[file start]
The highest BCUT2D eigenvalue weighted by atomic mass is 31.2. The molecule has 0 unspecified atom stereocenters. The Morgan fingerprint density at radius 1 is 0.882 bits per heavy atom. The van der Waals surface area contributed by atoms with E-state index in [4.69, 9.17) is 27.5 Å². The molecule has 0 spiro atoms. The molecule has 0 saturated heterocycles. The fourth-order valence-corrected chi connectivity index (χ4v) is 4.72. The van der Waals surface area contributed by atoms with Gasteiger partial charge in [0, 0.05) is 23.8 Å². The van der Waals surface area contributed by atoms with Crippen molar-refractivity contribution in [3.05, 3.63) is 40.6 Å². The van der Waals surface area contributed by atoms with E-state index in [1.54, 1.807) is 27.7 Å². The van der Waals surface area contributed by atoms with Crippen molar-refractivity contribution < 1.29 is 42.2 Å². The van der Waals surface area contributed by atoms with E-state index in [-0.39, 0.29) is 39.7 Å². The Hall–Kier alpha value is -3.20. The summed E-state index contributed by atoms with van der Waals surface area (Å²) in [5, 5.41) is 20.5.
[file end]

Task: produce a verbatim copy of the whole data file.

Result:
The highest BCUT2D eigenvalue weighted by atomic mass is 31.2. The molecule has 0 unspecified atom stereocenters. The Morgan fingerprint density at radius 1 is 0.882 bits per heavy atom. The van der Waals surface area contributed by atoms with E-state index in [4.69, 9.17) is 27.5 Å². The molecule has 0 spiro atoms. The molecule has 0 saturated heterocycles. The fourth-order valence-corrected chi connectivity index (χ4v) is 4.72. The van der Waals surface area contributed by atoms with Gasteiger partial charge in [0, 0.05) is 23.8 Å². The van der Waals surface area contributed by atoms with Crippen molar-refractivity contribution in [3.05, 3.63) is 40.6 Å². The van der Waals surface area contributed by atoms with E-state index in [1.54, 1.807) is 27.7 Å². The van der Waals surface area contributed by atoms with Crippen molar-refractivity contribution < 1.29 is 42.2 Å². The van der Waals surface area contributed by atoms with E-state index in [-0.39, 0.29) is 39.7 Å². The Hall–Kier alpha value is -3.20. The summed E-state index contributed by atoms with van der Waals surface area (Å²) in [5, 5.41) is 20.5.